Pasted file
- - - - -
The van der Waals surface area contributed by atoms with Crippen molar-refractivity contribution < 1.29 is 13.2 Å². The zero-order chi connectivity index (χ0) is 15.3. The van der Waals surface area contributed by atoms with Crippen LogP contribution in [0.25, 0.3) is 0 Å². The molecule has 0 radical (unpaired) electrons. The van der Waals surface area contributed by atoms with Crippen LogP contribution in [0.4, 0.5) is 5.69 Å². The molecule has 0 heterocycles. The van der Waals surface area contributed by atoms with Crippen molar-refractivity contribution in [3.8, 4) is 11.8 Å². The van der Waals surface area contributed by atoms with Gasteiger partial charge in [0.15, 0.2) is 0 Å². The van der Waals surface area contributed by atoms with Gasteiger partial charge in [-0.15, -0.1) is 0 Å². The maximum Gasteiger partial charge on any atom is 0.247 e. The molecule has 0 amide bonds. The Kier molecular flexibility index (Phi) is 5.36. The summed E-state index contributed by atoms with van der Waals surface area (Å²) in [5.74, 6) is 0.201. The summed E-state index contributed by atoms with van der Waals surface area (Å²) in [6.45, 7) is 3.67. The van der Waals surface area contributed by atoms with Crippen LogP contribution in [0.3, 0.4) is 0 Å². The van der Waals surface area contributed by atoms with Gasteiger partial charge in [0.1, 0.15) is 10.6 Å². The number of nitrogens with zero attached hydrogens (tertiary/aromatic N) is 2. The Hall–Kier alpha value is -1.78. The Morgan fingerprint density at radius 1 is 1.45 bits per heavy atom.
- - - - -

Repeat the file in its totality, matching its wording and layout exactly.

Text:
The van der Waals surface area contributed by atoms with Crippen molar-refractivity contribution < 1.29 is 13.2 Å². The zero-order chi connectivity index (χ0) is 15.3. The van der Waals surface area contributed by atoms with Crippen LogP contribution in [0.25, 0.3) is 0 Å². The molecule has 0 radical (unpaired) electrons. The van der Waals surface area contributed by atoms with Crippen LogP contribution in [0.4, 0.5) is 5.69 Å². The molecule has 0 heterocycles. The van der Waals surface area contributed by atoms with Crippen molar-refractivity contribution in [3.8, 4) is 11.8 Å². The van der Waals surface area contributed by atoms with Gasteiger partial charge in [0.15, 0.2) is 0 Å². The van der Waals surface area contributed by atoms with Gasteiger partial charge in [-0.15, -0.1) is 0 Å². The maximum Gasteiger partial charge on any atom is 0.247 e. The molecule has 0 amide bonds. The Kier molecular flexibility index (Phi) is 5.36. The summed E-state index contributed by atoms with van der Waals surface area (Å²) in [5.74, 6) is 0.201. The summed E-state index contributed by atoms with van der Waals surface area (Å²) in [6.45, 7) is 3.67. The van der Waals surface area contributed by atoms with Crippen LogP contribution in [0.3, 0.4) is 0 Å². The van der Waals surface area contributed by atoms with Gasteiger partial charge in [0.1, 0.15) is 10.6 Å². The number of nitrogens with zero attached hydrogens (tertiary/aromatic N) is 2. The Hall–Kier alpha value is -1.78. The Morgan fingerprint density at radius 1 is 1.45 bits per heavy atom.